On August 1, 2022 the US Securities and Exchange Commission brought a lawsuit alleging that Forsage was a fraudulent crypto scheme.

According to the Complaint, Defendants Vladimir “Lado” Okhotnikov, Jane Doe a/k/a Lola Ferrari, Mikail “Mike” Sergeev, and Sergey Maslakov (the founders of Forsage) created, operated and maintained an online pyramid and Ponzi scheme through Forsage.io (“Forsage”), a website that allowed millions of retail investors in the United States and elsewhere to enter into transactions via smart contracts created by the founders that operated on the Ethereum, Tron, and Binance blockchains. To date, these transactions have totaled over $300 million. The Founders perpetuated Forsage and its smart contracts through aggressive online promotions and continuous development of new investment platforms. During the relevant time period, the Founders raised funds from retail investors in the United States and across the world through the unregistered offer and sale of securities in Forsage. In connection with the offer and sale of those securities, the Founders engaged in a scheme to defraud investors.

During the relevant time period, as alleged by the SEC, Forsage used algorithmic contracts (“smart contracts”) to direct funds to an investor as additional investors were recruited into the scheme. The smart contracts allocated payments automatically to investors’ crypto-asset wallets, to which Forsage assigned sequential identification numbers (“Forsage ID”). The lower the Forsage ID, the earlier an investor joined Forsage.  To purchase a slot in any Forsage smart contract, an investor created his or her own crypto-asset wallet and populated it with funds in the form of the applicable crypto-asset token: Ethereum (Eth), Tron (TRX) or Binance (BUSD). The investor then directed payment of funds from the wallet to a Forsage smart contract on the corresponding blockchain. As soon as payment was made to the smart contract, the investor relinquished all control over where the investment was distributed, and the transfer of funds was irrevocable. The smart contract automatically routed the funds to other investors’ wallet addresses according to the algorithm coded by the Founders. These distributions constituted the compensation paid to an investor and took the form of (i) payments made to an investor by downlines recruited by the investor; and (ii) profit sharing in the form of spillover payments from other investors in the larger Forsage network (which were payable to investors even if they did not recruit any downlines).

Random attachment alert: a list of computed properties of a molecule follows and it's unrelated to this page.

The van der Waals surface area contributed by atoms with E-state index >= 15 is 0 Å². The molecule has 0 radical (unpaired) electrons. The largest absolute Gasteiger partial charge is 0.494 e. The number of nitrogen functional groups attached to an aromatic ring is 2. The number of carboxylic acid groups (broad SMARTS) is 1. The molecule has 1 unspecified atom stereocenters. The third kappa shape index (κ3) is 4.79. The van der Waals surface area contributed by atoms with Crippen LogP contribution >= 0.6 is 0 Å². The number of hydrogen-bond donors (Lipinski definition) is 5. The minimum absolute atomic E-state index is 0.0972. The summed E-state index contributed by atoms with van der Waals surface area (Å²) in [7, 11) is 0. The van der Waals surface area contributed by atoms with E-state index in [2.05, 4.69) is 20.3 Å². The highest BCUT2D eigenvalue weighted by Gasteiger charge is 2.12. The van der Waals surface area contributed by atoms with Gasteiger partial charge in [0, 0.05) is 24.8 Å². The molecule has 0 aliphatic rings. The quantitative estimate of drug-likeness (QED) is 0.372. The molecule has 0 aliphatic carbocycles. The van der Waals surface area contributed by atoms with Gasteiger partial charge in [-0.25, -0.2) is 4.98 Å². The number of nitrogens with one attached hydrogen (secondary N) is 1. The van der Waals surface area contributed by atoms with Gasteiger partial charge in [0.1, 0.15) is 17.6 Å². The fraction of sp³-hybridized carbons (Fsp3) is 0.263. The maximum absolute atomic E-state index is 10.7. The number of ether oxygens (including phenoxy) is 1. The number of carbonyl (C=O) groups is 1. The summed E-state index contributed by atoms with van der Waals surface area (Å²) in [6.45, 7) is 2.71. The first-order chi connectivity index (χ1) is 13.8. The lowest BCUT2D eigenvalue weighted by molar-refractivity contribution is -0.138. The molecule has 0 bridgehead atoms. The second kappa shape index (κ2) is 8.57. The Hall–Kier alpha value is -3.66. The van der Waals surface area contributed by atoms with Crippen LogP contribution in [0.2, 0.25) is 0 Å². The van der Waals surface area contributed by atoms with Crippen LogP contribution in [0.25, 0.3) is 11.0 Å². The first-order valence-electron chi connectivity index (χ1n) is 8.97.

Based on this structure, the complaint said that:

Forsage is a textbook pyramid and Ponzi scheme. It did not sell or purport to sell any actual, consumable product to bona fide retail customers during the relevant time period and had no apparent source of revenue other than funds received from investors. The primary way for investors to make money from Forsage was to recruit others into the scheme.

The SEC also alleged that the Securities and Exchange Commission of the Philippines took cease-and-desist actions in September 2020 and the Montana Commissioner of Securities and Insurance did the same in March 2021. Nevertheless, the defendants allegedly continued to promote the scheme while denying the claims in several YouTube videos and by other means.

The four founders of Forsage, were last known to be living in Russia, the Republic of Georgia, and Indonesia.  Also charged were three U.S.-based promoters engaged by the founders to endorse Forsage on its website and social media platforms, and several members of the so-called Crypto Crusaders—the largest promotional group for the scheme that operated in the United States from at least five different states.  The Defendants are charged with violating the registration and anti-fraud provisions of the federal securities laws; the SEC is seeking injunctive relief, disgorgement, and civil penalties.  Two defendants settled without admitting liability.


David Zaslowsky has a degree in computer science and, before going to Yale Law School, was a computer programmer. His practice focuses on international litigation and arbitration. He has been involved in cases in trial and appellate courts across the United States and before arbitral institutions around the world. Many of David’s cases, including some patent cases, have related to technology. David has been included in Chambers for his expertise in international arbitration. He is the editor of the firm's blockchain blog.